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City in a GardenEnvironmental Transformations and Racial Justice in Twentieth-Century Austin, Texas$
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Andrew M. Busch

Print publication date: 2017

Print ISBN-13: 9781469632643

Published to North Carolina Scholarship Online: January 2018

DOI: 10.5149/northcarolina/9781469632643.001.0001

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A Distinct Color Line Mutually Conceded

A Distinct Color Line Mutually Conceded

Race, Natural Hazards, and the Geography of Austin before World War I

Chapter:
(p.41) 2 A Distinct Color Line Mutually Conceded
Source:
City in a Garden
Author(s):

Andrew M. Busch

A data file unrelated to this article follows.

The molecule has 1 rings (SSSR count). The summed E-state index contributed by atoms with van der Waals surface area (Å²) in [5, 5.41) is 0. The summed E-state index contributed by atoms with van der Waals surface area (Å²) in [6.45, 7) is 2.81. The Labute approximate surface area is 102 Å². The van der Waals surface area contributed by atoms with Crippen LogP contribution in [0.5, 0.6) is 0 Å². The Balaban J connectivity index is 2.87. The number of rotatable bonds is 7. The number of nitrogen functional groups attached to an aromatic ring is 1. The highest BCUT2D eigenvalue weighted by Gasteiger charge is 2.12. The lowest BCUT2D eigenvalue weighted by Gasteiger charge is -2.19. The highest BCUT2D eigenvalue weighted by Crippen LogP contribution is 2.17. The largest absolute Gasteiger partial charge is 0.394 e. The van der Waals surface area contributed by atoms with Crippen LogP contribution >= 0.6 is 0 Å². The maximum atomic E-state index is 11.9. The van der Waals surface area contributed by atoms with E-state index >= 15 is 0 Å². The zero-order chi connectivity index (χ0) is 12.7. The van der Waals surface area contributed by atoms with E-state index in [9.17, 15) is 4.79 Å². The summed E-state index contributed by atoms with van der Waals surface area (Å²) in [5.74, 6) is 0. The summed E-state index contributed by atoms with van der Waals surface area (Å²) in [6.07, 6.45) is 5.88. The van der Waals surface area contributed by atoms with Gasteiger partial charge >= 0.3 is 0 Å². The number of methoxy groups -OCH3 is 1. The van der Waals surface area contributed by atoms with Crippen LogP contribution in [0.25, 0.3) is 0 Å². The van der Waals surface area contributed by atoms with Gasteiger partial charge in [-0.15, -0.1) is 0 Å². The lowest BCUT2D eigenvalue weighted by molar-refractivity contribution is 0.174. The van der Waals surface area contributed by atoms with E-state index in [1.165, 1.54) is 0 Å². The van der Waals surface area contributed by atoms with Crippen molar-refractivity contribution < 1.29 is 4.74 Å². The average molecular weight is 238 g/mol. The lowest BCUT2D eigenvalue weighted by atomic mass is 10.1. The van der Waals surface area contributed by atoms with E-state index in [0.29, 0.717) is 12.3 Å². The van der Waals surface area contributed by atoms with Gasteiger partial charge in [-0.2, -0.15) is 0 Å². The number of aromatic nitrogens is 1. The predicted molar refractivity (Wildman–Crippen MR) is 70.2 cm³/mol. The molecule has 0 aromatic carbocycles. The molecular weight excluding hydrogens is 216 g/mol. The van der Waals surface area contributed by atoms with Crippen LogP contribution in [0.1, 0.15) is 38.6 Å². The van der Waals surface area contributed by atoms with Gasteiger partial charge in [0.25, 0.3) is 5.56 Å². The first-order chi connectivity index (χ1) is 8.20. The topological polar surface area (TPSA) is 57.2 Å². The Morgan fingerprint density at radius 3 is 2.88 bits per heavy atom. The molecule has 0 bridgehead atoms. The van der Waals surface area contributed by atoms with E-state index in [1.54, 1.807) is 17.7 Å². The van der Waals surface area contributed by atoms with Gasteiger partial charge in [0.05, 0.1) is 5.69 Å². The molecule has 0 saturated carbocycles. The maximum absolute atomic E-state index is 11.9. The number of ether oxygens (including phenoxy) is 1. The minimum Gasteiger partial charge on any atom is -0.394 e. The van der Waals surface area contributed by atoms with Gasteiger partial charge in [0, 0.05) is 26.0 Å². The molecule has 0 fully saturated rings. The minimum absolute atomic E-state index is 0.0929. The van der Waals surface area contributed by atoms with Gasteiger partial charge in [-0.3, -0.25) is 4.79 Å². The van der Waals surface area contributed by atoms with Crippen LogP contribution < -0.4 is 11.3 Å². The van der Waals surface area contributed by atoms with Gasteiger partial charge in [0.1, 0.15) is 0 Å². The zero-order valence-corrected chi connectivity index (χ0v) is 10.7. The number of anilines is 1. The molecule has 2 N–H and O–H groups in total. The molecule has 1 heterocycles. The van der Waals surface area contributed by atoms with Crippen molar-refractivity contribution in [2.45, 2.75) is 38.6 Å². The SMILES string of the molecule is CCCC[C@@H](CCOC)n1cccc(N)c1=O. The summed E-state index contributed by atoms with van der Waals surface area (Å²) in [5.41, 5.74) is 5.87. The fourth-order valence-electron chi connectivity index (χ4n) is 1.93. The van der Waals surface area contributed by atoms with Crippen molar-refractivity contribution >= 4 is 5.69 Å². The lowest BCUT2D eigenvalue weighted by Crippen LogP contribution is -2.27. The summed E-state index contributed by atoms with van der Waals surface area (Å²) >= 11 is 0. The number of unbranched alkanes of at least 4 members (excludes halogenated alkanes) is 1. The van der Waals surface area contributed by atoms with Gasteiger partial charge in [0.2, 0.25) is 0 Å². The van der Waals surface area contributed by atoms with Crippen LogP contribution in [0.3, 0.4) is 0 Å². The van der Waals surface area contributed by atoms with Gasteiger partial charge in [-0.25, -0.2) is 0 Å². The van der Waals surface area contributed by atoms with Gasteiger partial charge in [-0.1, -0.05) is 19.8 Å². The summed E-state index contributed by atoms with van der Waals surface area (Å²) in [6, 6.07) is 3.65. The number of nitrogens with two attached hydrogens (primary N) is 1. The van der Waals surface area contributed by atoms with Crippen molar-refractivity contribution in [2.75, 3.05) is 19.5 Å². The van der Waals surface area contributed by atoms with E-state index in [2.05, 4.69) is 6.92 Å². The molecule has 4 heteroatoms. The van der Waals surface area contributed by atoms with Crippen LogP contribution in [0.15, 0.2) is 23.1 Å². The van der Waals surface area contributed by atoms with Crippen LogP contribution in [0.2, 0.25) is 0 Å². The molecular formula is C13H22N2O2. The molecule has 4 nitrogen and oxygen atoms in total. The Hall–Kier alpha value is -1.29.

Publisher:
University of North Carolina Press
DOI:10.5149/northcarolina/9781469632643.003.0003

This chapter looks at racial geography in Austin prior to World War One. It argues that natural and manmade hazards defined the city’s geography. Minorities lived in areas that were more dangerous, dirtier, and more crowded than whites. They were forced to live among refuse and progressive reformers accepted that their lifestyles were to blame for their condition. As such, minorities were also much less healthy than whites.

Keywords:   environmental hazards, garbage collection, health discrimination

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